A Buried Interview

April 20th, 2013 § 0 comments

Artists Space Books - Talks

Sitting down in the slightly damp, roomy space on 55 Walker Street with the soft-spoken, mild mannered, but extremely articulate curator of Artists Space and the new Books & Talks venue, we discussed the goals of the new program, and how it fits into the ongoing relationship between art and verbiage. 

Tell me a bit about yourself…

Richard Birkett- I am the curator of Artists Space and I’ve been in New York for a couple of years now. I moved from London a few years ago, and have a background as an artist. I had a studio practice in London for a while, but I gravitated more and more toward curating.

» Read the rest of this entry «

Personal Libraries & Pawel Althamer

October 13th, 2011 § 0 comments

The nice thing about being a book critic, aside from getting to read books that you normally wouldn’t read (or wouldn’t want to read), is that you get to keep them, and therefore build a library. I’ve been getting spoiled lately, wishing I had more books than I actually have, while moving the ones I’ve amassed between several different bookshelves. A while back we created a dedicated book area that now seems to be expanding to other walls and shelves, and I’m already dreaming of the day when one whole area is filled only with art books. The appeal is not just to have them, however, though some are pretty, but to also use them. Currently researching for a review on Eva Hesse, I keep wishing that I had a good collection of writing by the minimalists or Judd, who wrote highly and often about her work. A somewhat forgotten woman in a generation of male sculptors, I keep finding archived articles in the New York Times with titles like “Eva Who?”

» Read the rest of this entry «

Published—Van Gogh and Vampires

August 4th, 2011 § 1 comment

A part of me wishes that Centerpieces, the latest book by the author Penelope Przekop, and the subject of my latest book review, had actually been what it promised: a historical fiction about Van Gogh. I would have enjoyed it more if it had even reminded me of Van Gogh, his art or life. A cliché artist now as part of the Impressionist/Post-Impressionist pack, he is always an appealing painter. I still remember the old portfolio of Van Gogh prints I discovered during my childhood, hidden away in my mother’s closet. I don’t know where they came from, but finding a whole collection of poster size prints was like finding gold. She let me take them, and for a large part of my childhood colorful, swirling portraits in careful rotation filled my bedroom walls. I’d lie in bed staring at them when I’d take breaks from doing schoolwork. When I started dancing my mother bought me a beautiful Degas print of a little dancer tying her shoe, and framed it on my wall. It’s not terribly surprising that I found myself taking both Impressionism and Post-Impressionism in undergrad, where I learned about the dark personalities that made such colorful and seemingly cheery paintings. Both movements were full of moody, brooding men with devoted families they didn’t love. Instead of any of this, however, Przekop gave us vampires, pharmaceuticals, and awkward writing.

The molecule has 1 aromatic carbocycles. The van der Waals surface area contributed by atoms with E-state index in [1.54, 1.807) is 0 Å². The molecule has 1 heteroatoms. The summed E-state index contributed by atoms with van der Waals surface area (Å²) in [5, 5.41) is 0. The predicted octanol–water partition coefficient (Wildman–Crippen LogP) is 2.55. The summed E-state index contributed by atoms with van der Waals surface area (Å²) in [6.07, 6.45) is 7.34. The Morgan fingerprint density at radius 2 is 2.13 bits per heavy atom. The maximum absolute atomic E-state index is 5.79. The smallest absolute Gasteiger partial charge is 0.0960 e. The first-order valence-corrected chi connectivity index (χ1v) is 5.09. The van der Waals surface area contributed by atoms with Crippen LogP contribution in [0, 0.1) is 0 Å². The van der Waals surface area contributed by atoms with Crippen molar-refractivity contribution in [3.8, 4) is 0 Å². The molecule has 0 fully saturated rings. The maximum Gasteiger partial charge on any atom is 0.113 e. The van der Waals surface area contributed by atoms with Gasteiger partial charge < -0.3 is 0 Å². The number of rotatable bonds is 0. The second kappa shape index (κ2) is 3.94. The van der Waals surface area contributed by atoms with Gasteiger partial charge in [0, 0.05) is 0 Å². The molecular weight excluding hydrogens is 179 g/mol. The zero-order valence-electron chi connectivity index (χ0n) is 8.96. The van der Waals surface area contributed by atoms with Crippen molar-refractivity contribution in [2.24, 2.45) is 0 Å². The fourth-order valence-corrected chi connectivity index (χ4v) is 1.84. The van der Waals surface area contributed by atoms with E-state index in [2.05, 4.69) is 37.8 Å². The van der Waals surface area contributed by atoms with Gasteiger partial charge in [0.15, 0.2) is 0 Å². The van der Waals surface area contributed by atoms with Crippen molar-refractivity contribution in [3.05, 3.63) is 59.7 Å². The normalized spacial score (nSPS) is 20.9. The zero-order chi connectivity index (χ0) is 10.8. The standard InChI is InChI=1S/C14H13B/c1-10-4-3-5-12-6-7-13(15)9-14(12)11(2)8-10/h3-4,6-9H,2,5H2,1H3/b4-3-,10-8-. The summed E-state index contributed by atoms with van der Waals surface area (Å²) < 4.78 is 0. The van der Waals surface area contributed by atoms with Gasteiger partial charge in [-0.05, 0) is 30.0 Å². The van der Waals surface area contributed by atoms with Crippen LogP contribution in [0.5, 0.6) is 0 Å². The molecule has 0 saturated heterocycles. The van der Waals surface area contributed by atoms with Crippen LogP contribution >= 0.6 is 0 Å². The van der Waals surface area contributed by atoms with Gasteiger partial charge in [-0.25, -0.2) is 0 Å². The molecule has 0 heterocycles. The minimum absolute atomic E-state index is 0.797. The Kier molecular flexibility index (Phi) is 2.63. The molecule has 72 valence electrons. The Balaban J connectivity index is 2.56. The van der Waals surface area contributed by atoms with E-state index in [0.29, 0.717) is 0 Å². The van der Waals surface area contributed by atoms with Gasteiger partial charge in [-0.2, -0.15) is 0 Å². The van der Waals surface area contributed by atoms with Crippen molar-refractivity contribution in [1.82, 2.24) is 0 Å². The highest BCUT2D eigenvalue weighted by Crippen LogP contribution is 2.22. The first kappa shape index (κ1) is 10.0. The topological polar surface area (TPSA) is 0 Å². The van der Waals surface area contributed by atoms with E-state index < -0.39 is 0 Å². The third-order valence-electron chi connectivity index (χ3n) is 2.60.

Published—Reviewing Art Books

June 9th, 2011 § 0 comments

My new job with a second new publisher, the sassy and opinionated art blog called Hyerallergic, is to be a weekly (or bi-weekly) art book critic. Starting out with a review of a very accessible, short essay in the exhibition catalog for a rather dull show at MoMA on South African prints, I realized two things very quickly: reading takes far, far long than writing, and 800 words, when you are regurgitating (or assessing) another writer’s essay, is a lot longer than you think. My inability to keep within a certain word count is a constant struggle, but is only a struggle when I actually have a lot to say. Working on this new project I could feel myself sometimes fighting that schoolgirl desire to expand and elaborate for the sake of making something longer. It’s a different format for me, as talking about art through books, a visual medium described in glossy pictures and obtuse words, is not what artists, I included, do best. I welcome the challenge, however, and hope I can learn how scholarly critics write through reading their essays.

An Imagined Sacrifice: McCarthy’s Road

November 16th, 2009 § 0 comments

“How does the never to be differ from what never was?”

The Road seems like the kind of book that requires little explanation and needs no context. I knew before reading it that Cormac McCarthy’s last son was a young child when he wrote the book—it is dedicated to him—and that he was born when McCarthy was in his 60’s or 70’s, but I actually forgot these personal inspirations while I was reading the novel. The Road is a contemporary revival of the classic father and son journey narrative, but more than that the book questions and explores a father’s self-sacrificing love, and to what extent and under what circumstances that love can be maintained. It does not seem to be a story about McCarthy and his son, or even about a real father and his son, but more an imagined speculation of all that a paternal love could entail. The Road is not literally about a dark and desolate projected future for mankind, a post-apocalyptic wasteland, it is a nightmarish story born of parental anxiety.

“I wash a dead man’s brains out of [my son’s] hair. That is my job. Then he wrapped him in the blanket and carried him to the fire.”

» Read the rest of this entry «

Where Am I?

You are currently browsing the Books category at Escaping Artist.